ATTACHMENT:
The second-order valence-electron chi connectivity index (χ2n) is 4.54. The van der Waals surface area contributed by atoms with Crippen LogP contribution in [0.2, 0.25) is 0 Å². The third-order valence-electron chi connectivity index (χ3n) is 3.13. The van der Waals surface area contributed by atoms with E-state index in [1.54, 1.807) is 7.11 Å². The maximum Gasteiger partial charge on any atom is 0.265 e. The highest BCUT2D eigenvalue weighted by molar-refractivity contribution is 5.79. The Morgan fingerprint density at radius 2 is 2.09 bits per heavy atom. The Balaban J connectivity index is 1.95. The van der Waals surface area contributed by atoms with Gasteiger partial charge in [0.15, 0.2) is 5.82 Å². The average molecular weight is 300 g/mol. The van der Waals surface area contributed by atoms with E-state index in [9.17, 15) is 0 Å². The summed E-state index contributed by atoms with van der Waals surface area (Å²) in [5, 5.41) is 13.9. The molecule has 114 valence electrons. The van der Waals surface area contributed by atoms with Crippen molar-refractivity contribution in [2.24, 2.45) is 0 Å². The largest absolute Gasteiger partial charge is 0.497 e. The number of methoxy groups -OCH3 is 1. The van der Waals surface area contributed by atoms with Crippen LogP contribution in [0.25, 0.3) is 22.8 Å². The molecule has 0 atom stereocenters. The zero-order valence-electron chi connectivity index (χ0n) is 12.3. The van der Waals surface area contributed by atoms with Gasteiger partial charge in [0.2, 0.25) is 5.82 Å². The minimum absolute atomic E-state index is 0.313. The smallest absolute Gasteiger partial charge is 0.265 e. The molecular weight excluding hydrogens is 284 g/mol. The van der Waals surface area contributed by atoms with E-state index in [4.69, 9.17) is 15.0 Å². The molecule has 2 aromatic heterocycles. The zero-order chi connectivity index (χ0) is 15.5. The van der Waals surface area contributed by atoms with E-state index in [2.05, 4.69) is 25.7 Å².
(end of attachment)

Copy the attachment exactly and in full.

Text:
The second-order valence-electron chi connectivity index (χ2n) is 4.54. The van der Waals surface area contributed by atoms with Crippen LogP contribution in [0.2, 0.25) is 0 Å². The third-order valence-electron chi connectivity index (χ3n) is 3.13. The van der Waals surface area contributed by atoms with E-state index in [1.54, 1.807) is 7.11 Å². The maximum Gasteiger partial charge on any atom is 0.265 e. The highest BCUT2D eigenvalue weighted by molar-refractivity contribution is 5.79. The Morgan fingerprint density at radius 2 is 2.09 bits per heavy atom. The Balaban J connectivity index is 1.95. The van der Waals surface area contributed by atoms with Gasteiger partial charge in [0.15, 0.2) is 5.82 Å². The average molecular weight is 300 g/mol. The van der Waals surface area contributed by atoms with E-state index in [9.17, 15) is 0 Å². The summed E-state index contributed by atoms with van der Waals surface area (Å²) in [5, 5.41) is 13.9. The molecule has 114 valence electrons. The van der Waals surface area contributed by atoms with Crippen molar-refractivity contribution in [2.24, 2.45) is 0 Å². The largest absolute Gasteiger partial charge is 0.497 e. The number of methoxy groups -OCH3 is 1. The van der Waals surface area contributed by atoms with Crippen LogP contribution in [0.25, 0.3) is 22.8 Å². The molecule has 0 atom stereocenters. The zero-order valence-electron chi connectivity index (χ0n) is 12.3. The van der Waals surface area contributed by atoms with Gasteiger partial charge in [0.2, 0.25) is 5.82 Å². The minimum absolute atomic E-state index is 0.313. The smallest absolute Gasteiger partial charge is 0.265 e. The molecular weight excluding hydrogens is 284 g/mol. The van der Waals surface area contributed by atoms with E-state index in [4.69, 9.17) is 15.0 Å². The molecule has 2 aromatic heterocycles. The zero-order chi connectivity index (χ0) is 15.5. The van der Waals surface area contributed by atoms with E-state index in [2.05, 4.69) is 25.7 Å².